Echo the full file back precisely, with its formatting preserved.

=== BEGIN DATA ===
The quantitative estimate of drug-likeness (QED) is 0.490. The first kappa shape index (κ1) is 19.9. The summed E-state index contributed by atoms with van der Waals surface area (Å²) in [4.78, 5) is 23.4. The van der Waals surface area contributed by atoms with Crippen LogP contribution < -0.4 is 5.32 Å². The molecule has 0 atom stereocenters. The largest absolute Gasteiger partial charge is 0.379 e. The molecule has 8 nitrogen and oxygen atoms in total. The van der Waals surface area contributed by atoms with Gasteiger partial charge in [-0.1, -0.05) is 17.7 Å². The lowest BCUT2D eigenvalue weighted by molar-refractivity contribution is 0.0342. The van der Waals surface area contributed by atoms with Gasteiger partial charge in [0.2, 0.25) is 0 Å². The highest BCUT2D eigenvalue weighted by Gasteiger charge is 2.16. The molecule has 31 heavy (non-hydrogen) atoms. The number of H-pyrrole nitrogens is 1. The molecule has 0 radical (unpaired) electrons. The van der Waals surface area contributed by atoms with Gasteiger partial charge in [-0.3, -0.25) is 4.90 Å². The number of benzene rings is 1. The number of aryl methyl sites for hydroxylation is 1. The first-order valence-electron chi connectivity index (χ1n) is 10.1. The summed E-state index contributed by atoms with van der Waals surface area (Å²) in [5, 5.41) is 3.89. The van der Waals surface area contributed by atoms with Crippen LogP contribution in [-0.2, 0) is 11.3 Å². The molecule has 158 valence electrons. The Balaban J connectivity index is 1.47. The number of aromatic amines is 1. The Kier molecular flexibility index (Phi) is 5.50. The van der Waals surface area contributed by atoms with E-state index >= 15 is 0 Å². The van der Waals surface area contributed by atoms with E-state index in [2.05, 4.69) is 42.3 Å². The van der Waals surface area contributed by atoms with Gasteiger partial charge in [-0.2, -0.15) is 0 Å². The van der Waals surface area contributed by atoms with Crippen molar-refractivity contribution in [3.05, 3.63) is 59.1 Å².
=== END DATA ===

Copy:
The quantitative estimate of drug-likeness (QED) is 0.490. The first kappa shape index (κ1) is 19.9. The summed E-state index contributed by atoms with van der Waals surface area (Å²) in [4.78, 5) is 23.4. The van der Waals surface area contributed by atoms with Crippen LogP contribution < -0.4 is 5.32 Å². The molecule has 0 atom stereocenters. The largest absolute Gasteiger partial charge is 0.379 e. The molecule has 8 nitrogen and oxygen atoms in total. The van der Waals surface area contributed by atoms with Gasteiger partial charge in [-0.1, -0.05) is 17.7 Å². The lowest BCUT2D eigenvalue weighted by molar-refractivity contribution is 0.0342. The van der Waals surface area contributed by atoms with Gasteiger partial charge in [0.2, 0.25) is 0 Å². The highest BCUT2D eigenvalue weighted by Gasteiger charge is 2.16. The molecule has 31 heavy (non-hydrogen) atoms. The number of H-pyrrole nitrogens is 1. The molecule has 0 radical (unpaired) electrons. The van der Waals surface area contributed by atoms with Gasteiger partial charge in [-0.3, -0.25) is 4.90 Å². The number of benzene rings is 1. The number of aryl methyl sites for hydroxylation is 1. The first-order valence-electron chi connectivity index (χ1n) is 10.1. The summed E-state index contributed by atoms with van der Waals surface area (Å²) in [5, 5.41) is 3.89. The van der Waals surface area contributed by atoms with Crippen LogP contribution in [-0.2, 0) is 11.3 Å². The molecule has 158 valence electrons. The Balaban J connectivity index is 1.47. The number of aromatic amines is 1. The Kier molecular flexibility index (Phi) is 5.50. The van der Waals surface area contributed by atoms with E-state index >= 15 is 0 Å². The van der Waals surface area contributed by atoms with E-state index in [2.05, 4.69) is 42.3 Å². The van der Waals surface area contributed by atoms with Gasteiger partial charge in [-0.2, -0.15) is 0 Å². The van der Waals surface area contributed by atoms with Crippen molar-refractivity contribution in [3.05, 3.63) is 59.1 Å².